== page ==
George Trofimoff was on his first post to Germany. As soon as possible, he requested leave to go see his Dad. They had been separated in early 1944, when George had been conscripted by the German army, and failed in their attempt to reunite in 1947, when they had relocated each other as George was making his way to America. Leave was granted, and George wanted to make this reunion the Christmas of all Christmases.
His leave was to start on December 22. In preparation for his visit, he proceeded to purchase all the items rationed to the troops at the PX, including lots of cigarettes for his father and stepmother, but also a lot of pipe tobacco for his Dad, and other items rare in those days for Germans, including coffee, tea, sugar, and even a couple bottles of whiskey and French Cognac. He also acquired from a local farmer an extremely large goose. Traditionally, in Germany, a goose made for a very special Christmas. From a nearby market, he purchased fresh butter. By the time he had finished, there was no room in his duffel bag for the goose, so he had to bag and carry it separately.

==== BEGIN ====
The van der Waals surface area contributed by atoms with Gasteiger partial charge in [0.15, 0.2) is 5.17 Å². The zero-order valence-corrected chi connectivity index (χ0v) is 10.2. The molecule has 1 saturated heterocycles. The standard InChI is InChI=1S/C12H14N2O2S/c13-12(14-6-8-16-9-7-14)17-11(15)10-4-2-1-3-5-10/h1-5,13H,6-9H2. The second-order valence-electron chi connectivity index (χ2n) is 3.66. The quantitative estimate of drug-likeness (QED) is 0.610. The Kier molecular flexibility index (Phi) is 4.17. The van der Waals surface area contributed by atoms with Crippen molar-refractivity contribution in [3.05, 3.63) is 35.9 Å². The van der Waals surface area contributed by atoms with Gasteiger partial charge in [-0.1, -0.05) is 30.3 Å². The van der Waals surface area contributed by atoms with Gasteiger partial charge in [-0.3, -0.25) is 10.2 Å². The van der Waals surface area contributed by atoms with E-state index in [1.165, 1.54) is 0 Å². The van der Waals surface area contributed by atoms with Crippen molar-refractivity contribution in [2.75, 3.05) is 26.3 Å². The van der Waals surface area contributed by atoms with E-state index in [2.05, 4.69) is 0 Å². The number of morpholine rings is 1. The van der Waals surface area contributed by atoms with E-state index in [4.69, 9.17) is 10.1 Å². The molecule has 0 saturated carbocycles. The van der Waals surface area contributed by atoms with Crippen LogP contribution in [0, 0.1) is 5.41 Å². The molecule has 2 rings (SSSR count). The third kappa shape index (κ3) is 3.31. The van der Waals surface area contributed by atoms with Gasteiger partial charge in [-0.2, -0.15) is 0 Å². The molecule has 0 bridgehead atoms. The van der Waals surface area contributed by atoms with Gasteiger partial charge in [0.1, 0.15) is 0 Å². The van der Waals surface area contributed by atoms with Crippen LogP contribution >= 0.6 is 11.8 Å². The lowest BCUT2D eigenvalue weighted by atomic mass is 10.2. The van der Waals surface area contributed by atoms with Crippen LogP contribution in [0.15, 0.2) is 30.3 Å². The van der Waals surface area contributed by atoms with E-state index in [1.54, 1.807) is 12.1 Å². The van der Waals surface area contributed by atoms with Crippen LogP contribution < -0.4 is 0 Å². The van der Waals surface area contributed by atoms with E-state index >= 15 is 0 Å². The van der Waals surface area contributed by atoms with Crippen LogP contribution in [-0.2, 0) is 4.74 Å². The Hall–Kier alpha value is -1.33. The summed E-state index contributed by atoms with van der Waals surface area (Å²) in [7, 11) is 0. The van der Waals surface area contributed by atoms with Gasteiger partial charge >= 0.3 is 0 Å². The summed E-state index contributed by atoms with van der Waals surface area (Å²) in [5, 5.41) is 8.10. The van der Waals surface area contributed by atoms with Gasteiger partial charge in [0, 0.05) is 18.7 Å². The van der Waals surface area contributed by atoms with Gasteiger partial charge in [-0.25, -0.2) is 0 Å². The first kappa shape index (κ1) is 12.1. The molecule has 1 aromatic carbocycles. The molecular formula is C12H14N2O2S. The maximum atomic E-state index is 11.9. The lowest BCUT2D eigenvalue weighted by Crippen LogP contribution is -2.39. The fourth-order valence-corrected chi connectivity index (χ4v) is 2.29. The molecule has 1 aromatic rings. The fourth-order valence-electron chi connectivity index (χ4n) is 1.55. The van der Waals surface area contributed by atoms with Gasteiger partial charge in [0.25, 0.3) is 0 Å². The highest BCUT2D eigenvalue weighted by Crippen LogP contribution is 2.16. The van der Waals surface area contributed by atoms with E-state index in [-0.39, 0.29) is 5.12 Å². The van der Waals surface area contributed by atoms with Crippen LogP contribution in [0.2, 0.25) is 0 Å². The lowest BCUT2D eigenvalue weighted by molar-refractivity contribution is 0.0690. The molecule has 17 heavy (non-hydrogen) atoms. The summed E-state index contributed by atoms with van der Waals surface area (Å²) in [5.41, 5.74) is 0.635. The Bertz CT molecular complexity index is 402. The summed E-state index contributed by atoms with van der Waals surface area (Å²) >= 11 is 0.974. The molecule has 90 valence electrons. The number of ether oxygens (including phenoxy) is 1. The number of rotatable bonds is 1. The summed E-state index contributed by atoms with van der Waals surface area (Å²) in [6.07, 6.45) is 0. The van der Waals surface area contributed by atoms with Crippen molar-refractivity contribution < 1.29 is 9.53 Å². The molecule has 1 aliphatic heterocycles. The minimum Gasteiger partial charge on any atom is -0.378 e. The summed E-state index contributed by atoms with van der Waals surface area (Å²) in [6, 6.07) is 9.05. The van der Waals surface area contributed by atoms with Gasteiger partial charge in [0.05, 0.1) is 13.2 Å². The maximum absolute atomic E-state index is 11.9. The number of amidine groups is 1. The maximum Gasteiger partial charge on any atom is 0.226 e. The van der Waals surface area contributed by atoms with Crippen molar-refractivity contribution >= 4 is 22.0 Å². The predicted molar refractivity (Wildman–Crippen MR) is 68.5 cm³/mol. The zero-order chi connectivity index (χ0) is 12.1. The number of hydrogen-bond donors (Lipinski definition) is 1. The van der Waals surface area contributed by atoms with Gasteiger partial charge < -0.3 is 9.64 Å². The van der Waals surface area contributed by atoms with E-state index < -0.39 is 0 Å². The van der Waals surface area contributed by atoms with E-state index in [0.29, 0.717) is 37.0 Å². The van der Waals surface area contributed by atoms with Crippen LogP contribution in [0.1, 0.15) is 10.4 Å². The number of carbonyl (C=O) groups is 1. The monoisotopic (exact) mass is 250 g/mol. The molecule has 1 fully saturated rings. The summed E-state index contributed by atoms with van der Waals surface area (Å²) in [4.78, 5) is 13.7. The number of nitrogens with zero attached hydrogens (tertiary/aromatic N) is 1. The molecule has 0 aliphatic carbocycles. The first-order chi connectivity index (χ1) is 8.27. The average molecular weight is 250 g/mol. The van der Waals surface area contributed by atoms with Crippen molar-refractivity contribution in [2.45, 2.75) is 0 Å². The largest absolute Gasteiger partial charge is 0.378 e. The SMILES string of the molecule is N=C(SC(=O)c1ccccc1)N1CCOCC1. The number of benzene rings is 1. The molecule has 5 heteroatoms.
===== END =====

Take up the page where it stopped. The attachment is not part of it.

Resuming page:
By the time he left Camp King in Oberursel by streetcar for the railroad station in Frankfurt, he felt like a mule carrying a load of gold dust. He was so excited. His parents did not know he was coming. He kept picturing the look on their faces when he showed up at their door looking like a G.I. Santa Claus but being their son. Surely, it wouldn’t take long to get to Dieringhausen, the little village where they lived.
I write of George’s life in my book: Observer: The Colonel George Trofimoff Story, the tale of America’s highest ranking military officer convicted of spying.
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